Tuesday, June 7, 2005

Filipino Independence Day Isn't So Clear Cut

June 12th is Independence Day for the Philippines or at least the day they celebrate it. My wife and I, along with numerous Filipinos from all around the area, are in the midst of preparations for the celebration which we are going to celebrate a day earlier on this coming Saturday. (Nobody wants to party on a Sunday when we will all probably be at church repenting our sins from the night before.) So, wanting to know more about the history of their Independence, I did some research and found that it isn't so clear cut and that numerous Filipinos actually oppose this date and say that July 4, 1946 is the date of their real independence. Although I agree with them, I think I will still be there this Saturday celebrating with the rest of them.

On April 27th, 1521, I would theorize that Filipinos first declared their freedom from Spain when native freedom fighters killed Fernando Magellan on the beach of Mactan, Cebu, Philippines. But since the Philippines was not yet a nation and mainly consisted of warring tribes, historians don't give them credit for winning their freedom on this date. In fact, there have been 32 instances since 1754 of rebellions, mutinies and revolts against the Spanish government in the Philippines. If you count the uprisings against the British occupation of Manila from 1762 to 1764, the total would be 41. This also doesn't include the war for independence waged by Princess Urduja of Pangasinan whose army fought the Spaniards from 1680 to 1692.

On July 7, 1892, a secret society of Filipino rebels called the Katipunan and led by Andres Bonifacioich formed and for the first time really got the ball rolling for obtaining of impendence. The "First Cry of Philippine Independence" started on April 10, 1895 in Montalban, Rizal but "The Cry of Balintawak" on August 26, 1896 was more famous because the Filipino rebels fired the first shots of revolution on that day and more than 3000 freedom fighters died. The Battle of Pinaglabanan in San Juan Rizal followed on August 30th and soon the revolt spread to the other provinces but with little success.

After the U.S. naval victory over Spain in the Spanish-American War in Manila Bay on May 1, 1898, the U.S. supplied General Emilio Aguinaldo with arms and urged him to rally the Filipinos against the Spanish. The Filipinos soon had taken the entire island of Luzon, except for the old walled city of Manila and on June 12th, 1898, General Aguinaldo declared independence for the Philippines with very limited support. Some say Aguinaldo had the freedom fighters murdered and also ordered the assassination of another general (General Antonio Luna) in order to be able to declare this independence. Whatever the case, it was short-lived. The Philippines were transferred from Spain to the United States in the Treaty of Paris (1898), which closed the Spanish-American War.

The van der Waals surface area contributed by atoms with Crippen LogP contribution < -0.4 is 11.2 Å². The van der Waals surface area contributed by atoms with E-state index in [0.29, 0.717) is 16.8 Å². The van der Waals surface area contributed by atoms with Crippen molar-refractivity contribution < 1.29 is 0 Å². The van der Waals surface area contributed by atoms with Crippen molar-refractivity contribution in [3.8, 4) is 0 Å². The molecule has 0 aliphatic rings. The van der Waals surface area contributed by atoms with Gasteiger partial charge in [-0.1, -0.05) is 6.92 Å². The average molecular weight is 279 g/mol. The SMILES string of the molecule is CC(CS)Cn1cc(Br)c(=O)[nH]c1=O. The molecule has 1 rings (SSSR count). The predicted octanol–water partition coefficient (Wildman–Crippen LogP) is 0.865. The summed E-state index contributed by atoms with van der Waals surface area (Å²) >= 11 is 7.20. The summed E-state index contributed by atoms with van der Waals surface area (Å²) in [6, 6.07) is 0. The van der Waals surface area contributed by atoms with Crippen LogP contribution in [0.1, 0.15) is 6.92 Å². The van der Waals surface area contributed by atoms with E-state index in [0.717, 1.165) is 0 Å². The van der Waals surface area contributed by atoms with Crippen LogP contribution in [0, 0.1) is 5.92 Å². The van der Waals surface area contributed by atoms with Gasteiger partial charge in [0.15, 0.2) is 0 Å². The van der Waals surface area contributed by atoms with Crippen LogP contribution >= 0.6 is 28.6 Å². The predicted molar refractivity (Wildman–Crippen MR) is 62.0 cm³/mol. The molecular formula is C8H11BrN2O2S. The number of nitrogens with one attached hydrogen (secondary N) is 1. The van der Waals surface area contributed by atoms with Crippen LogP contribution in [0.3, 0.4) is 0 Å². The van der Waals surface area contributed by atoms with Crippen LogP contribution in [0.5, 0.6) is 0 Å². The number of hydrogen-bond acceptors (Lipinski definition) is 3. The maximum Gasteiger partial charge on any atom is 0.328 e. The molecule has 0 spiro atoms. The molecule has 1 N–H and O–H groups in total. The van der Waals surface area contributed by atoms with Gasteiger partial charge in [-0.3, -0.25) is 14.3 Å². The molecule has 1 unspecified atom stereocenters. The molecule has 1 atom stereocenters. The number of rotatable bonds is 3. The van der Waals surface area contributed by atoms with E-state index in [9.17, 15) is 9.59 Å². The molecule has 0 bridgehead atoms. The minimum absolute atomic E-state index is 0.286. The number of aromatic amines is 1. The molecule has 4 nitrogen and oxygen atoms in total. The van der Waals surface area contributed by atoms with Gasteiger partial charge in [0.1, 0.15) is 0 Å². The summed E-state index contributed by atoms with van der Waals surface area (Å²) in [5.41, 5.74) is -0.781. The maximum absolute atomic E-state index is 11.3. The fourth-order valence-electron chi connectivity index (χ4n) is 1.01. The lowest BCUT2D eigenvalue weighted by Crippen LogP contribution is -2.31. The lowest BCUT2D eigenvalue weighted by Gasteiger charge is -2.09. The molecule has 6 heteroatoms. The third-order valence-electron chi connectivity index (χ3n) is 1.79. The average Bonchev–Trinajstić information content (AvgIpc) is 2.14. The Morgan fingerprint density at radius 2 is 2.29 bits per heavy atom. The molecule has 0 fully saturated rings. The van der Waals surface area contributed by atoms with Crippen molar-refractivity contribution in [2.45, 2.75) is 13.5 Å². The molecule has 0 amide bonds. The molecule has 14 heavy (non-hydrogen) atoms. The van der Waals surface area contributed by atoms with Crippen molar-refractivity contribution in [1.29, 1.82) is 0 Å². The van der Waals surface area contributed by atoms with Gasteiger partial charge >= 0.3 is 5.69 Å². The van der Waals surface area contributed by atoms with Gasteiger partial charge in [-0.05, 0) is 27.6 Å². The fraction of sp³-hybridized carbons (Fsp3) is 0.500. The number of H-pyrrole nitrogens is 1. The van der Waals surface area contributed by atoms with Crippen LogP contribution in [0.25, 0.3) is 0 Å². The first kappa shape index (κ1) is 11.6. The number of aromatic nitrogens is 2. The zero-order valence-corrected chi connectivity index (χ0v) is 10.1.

In 1899, Aquinaldo led a new revolt, this time against the United States but was quickly defeated on the battlefield. The Filipinos turned to guerrilla warfare but were also put down with the capture of Aguinaldo in 1901 at the cost of far more American lives than the Spanish-American War. It wouldn't be until the Jones Act, passed by the U.S. Congress in 1916, which provided for a Filipino popularly elected government, that the islands would get their first definite pledge of independence even though no specific date was set. The movement for Filipino independence would gain speed in the 1930's but hostilities by Japan would take the U.S focus off of that cause.

On December 7, 1941, Japan attached without warning and their troops invaded the islands causing 80,000 American/Filipino troops to retreat and eventually surrender. For almost five years, the islands were under Japanese rule until July 5, 1945 when General MacArthur announced that, "All the Philippines are now liberated." On July 4, 1946, the Philippines were officially given their freedom with the independence that they had so desperately been seeking since the days of Ferdinand Magellan. However, President Diosdado Macapagal signed an executive order on May 17, 1962 that "moved" the Philippines's independence day from 1946 to 1898. On the basis of the June 12, 1898, alleged declaration of independence by Gen. Emilio Aguinaldo, President Diosdado thought that it was his mandate to correct "history." He thought it would serve better the national aspirations of the Filipino people to adopt that date as the Philippines's independence day.

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